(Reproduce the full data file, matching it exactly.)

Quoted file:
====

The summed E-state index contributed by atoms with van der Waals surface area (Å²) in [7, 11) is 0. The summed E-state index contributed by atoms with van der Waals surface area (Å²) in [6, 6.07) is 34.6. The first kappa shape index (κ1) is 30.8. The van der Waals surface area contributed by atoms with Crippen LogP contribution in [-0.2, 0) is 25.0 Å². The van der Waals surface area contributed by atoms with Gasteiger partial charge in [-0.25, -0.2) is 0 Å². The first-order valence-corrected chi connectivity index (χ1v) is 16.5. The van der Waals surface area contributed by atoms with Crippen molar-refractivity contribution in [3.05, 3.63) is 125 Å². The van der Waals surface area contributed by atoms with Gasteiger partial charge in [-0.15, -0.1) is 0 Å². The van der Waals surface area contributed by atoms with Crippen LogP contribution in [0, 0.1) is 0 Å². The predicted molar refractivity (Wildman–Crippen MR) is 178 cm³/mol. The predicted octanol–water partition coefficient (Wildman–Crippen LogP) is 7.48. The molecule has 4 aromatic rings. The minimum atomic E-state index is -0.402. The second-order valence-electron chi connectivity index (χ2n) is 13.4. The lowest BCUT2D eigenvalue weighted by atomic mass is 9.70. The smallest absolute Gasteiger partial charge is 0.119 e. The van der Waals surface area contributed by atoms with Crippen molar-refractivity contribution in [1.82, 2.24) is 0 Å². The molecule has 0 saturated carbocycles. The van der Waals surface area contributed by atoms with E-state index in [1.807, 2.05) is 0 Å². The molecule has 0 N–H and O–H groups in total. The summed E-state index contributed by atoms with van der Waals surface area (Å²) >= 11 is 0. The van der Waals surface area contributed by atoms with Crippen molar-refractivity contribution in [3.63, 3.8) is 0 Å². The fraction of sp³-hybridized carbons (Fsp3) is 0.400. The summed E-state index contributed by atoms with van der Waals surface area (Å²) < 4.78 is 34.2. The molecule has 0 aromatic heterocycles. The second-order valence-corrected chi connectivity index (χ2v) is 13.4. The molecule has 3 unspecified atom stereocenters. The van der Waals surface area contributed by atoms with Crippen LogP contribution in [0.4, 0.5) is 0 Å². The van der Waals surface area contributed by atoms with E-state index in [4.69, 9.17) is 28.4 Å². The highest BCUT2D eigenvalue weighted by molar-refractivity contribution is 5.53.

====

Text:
The summed E-state index contributed by atoms with van der Waals surface area (Å²) in [7, 11) is 0. The summed E-state index contributed by atoms with van der Waals surface area (Å²) in [6, 6.07) is 34.6. The first kappa shape index (κ1) is 30.8. The van der Waals surface area contributed by atoms with Crippen LogP contribution in [-0.2, 0) is 25.0 Å². The van der Waals surface area contributed by atoms with Gasteiger partial charge in [-0.25, -0.2) is 0 Å². The first-order valence-corrected chi connectivity index (χ1v) is 16.5. The van der Waals surface area contributed by atoms with Crippen molar-refractivity contribution in [3.05, 3.63) is 125 Å². The van der Waals surface area contributed by atoms with Gasteiger partial charge in [-0.15, -0.1) is 0 Å². The van der Waals surface area contributed by atoms with Crippen LogP contribution in [0, 0.1) is 0 Å². The predicted molar refractivity (Wildman–Crippen MR) is 178 cm³/mol. The predicted octanol–water partition coefficient (Wildman–Crippen LogP) is 7.48. The molecule has 4 aromatic rings. The minimum atomic E-state index is -0.402. The second-order valence-electron chi connectivity index (χ2n) is 13.4. The lowest BCUT2D eigenvalue weighted by atomic mass is 9.70. The smallest absolute Gasteiger partial charge is 0.119 e. The van der Waals surface area contributed by atoms with Crippen molar-refractivity contribution in [1.82, 2.24) is 0 Å². The molecule has 0 saturated carbocycles. The van der Waals surface area contributed by atoms with E-state index in [1.807, 2.05) is 0 Å². The molecule has 0 N–H and O–H groups in total. The summed E-state index contributed by atoms with van der Waals surface area (Å²) >= 11 is 0. The van der Waals surface area contributed by atoms with Crippen molar-refractivity contribution in [3.63, 3.8) is 0 Å². The fraction of sp³-hybridized carbons (Fsp3) is 0.400. The summed E-state index contributed by atoms with van der Waals surface area (Å²) < 4.78 is 34.2. The molecule has 0 aromatic heterocycles. The second-order valence-corrected chi connectivity index (χ2v) is 13.4. The molecule has 3 unspecified atom stereocenters. The van der Waals surface area contributed by atoms with Crippen LogP contribution in [0.4, 0.5) is 0 Å². The van der Waals surface area contributed by atoms with E-state index in [4.69, 9.17) is 28.4 Å². The highest BCUT2D eigenvalue weighted by molar-refractivity contribution is 5.53.